11. Kallberg P, Simmons A, Uppala S, Fuentes M (2004) The ERA-40 Archive, ERA-40 Project Report Series No. 17, European Centre for Medium-range Weather Forecast, Reading: UK; 31.Google Scholar
  12. Kitoh A, Yatagai A, Alpert P (2008) First super-high-resolution model projection that the ancient Fertile Crescent will disappear in this century. Hydrological Research Letters 2:1–4. Scholar
  13. Krichak SO, Alpert P (2005) Decadal trends in the East-Atlantic West Russia pattern and the Mediterranean precipitation. International Journal of Climatology 25:183–192.CrossRefGoogle Scholar
  14. Lionello P, Malanotte-Rizzoli P, Boscolo R (2006) Mediterranean climate variability. Developments in Earth & Environment Sciences, 4. Elsevier BV.Google Scholar
  15. Lu J, Vecchi G, Reichler T (2007) Expansion of the Hadley cell under global warming. Geophysical Research Letters 34:L06805.
  16. Mariotti A, Struglia MV, Zeng N, Lau KM (2002a) The hydrological cycle in the Mediterranean region and implications for the water budget of the Mediterranean Sea. Journal of Climate 15:1674–1690.CrossRefGoogle Scholar
  17. Mariotti A, Zeng N, Lau KM (2002b) Euro-Mediterranean rainfall and ENSO – a seasonally varying relationship. Geophysical Research Letters 29(12):59-1–59-4.
  18. Mitchell TD, Jones PD (2005) An improved method of constructing a database of monthly climate observations and associated high-resolution grids. International Journal of Climatology 25:693–712. Scholar
  19. Mizuta R, Oouchi K, Yoshimura H, Noda A, Katayama K, Yukimoto S, Hosaka M, Kusunoki S, Kawai H, Nakagawa M (2006) 20-km-mesh global climate simulations using JMA-GSM model Mean climate states. Journal of the Meteorological Society of Japan 84:165–185.Google Scholar
  20. Mizuta R, Adachi Y, Yukimoto S, Kusunoki S (2008) Estimation of the Future Distribution of Sea Surface Temperature and Sea Ice Using the CMIP3 Multi-model Ensemble Mean. Technical Report of the Meteorological Research Institute No 56.Google Scholar
  21. Özsoy E (1981) On the Atmospheric Factors Affecting the Levantine Sea, European Center for Medium Range Weather Forecasts, Technical Report No 25, Shinfied Park, Reading, U.K.Google Scholar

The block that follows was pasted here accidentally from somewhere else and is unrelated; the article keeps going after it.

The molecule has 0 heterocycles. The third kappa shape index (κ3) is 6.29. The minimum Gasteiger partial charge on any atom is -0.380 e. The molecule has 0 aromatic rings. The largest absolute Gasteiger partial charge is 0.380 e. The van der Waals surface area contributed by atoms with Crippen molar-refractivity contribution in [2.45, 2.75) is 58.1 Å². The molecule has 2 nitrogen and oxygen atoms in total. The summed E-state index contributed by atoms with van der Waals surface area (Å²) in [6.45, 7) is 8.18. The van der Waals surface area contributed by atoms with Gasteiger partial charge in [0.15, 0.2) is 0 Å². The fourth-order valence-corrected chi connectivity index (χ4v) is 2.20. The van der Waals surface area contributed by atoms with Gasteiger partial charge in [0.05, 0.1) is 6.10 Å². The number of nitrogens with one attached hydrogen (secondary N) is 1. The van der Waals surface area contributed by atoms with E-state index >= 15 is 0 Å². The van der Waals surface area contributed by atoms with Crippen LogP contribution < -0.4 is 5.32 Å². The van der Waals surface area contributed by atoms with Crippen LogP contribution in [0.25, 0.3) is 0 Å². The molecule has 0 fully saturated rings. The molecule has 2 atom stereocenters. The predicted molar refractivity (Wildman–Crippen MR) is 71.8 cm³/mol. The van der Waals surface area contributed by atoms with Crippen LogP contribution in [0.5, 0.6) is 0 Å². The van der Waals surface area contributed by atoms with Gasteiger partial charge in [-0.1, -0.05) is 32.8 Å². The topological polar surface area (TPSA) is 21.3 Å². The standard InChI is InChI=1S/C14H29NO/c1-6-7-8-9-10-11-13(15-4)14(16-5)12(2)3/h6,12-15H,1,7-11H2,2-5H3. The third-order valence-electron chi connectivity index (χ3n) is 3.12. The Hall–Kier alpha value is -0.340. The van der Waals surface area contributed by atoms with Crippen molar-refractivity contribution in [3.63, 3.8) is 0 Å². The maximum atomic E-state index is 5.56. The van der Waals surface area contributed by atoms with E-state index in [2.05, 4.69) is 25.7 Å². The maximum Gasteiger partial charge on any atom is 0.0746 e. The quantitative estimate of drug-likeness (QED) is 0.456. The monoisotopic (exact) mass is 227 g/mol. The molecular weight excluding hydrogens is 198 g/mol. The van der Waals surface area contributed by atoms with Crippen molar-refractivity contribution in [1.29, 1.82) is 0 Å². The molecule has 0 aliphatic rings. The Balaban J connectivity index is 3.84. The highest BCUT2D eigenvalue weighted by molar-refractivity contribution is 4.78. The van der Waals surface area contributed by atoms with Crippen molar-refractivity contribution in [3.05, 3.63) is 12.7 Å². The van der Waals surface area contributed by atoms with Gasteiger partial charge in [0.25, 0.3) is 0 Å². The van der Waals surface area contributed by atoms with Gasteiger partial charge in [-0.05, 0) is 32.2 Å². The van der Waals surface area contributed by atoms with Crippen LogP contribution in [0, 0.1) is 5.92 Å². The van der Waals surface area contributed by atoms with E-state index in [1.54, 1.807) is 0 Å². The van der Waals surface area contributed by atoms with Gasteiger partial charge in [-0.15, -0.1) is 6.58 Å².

22. Price C, Stone L, Huppert A, Rajagopalan B, Alpert P (1998) A possible link between El Niño and precipitation in Israel. Geophysical Research Letters 25:3963–3966.CrossRefGoogle Scholar
  23. Rasmusson EM (1968) Atmospheric water vapor transport and the water balance of North America. Part II: Large-scale water balance investigations. Monthly Weather Review 96:720–734.CrossRefGoogle Scholar
  24. Rasmusson EM (1971) A study of the hydrology of eastern North America using atmospheric vapor flux data. Monthly Weather Review 99:119–135.CrossRefGoogle Scholar
  25. Seager R, Ting MF, Held I, Kushnir Y, Lu J, Vecchi G, Huang HP, Harnik N, Leetmaa A, Lau NC, Li CH, Velez J, Naik N (2007) Model projections of an imminent transition to a more arid climate in southwestern North America. Science 316(5828):1181–1184.CrossRefGoogle Scholar
  26. Shafir H, Alpert P (1990) On the urban orographic rainfall anomaly in Jerusalem – A numerical study. Atmospheric Environment 24B(3):365–375.CrossRefGoogle Scholar
  27. Shay-El Y, Alpert P, DaSilva A (2000) Preliminary estimation of horizontal fluxes of cloud liquid water in relation to subtropical moisture budget studies employing ISCCP, SSMI and GEOS-1/DAS data sets. Journal of Geophysical Research 105( D14):18067–18089.CrossRefGoogle Scholar
  28. Yanai M, Esbensen S, Chu JH (1973) Determination of average bulk properties of tropical cloud clusters from large-scale heat and moisture budgets. Journal of the Atmospheric Sciences 30:611–627.CrossRefGoogle Scholar
  29. Zangvil A, Druian P (1990) Upper air trough axis orientation and the spatial distribution of rainfall over Israel. International Journal of Climatology 10:57–62.CrossRefGoogle Scholar
  30. Zangvil A, Portis DH, Lamb PJ (1992) Interannual variations of the moisture budget over the Midwestern United States in relation to summer precipitation. Part II: Impact of local evaporation on precipitation. Extended Abstracts. Yale Mintz Memorial Symposium on Climate and Climate Change. Jerusalem, Israel, Israel Meteorological Society and American Meteorological Society 101.Google Scholar

Copyright information

© Springer Nature Switzerland AG 2019

Authors and Affiliations

  1. 1.Department of GeophysicsTel-Aviv UniversityTel-AvivIsrael
  2. 2.Xiamen Meteorological AdministrationXiamenChina

Personalised recommendations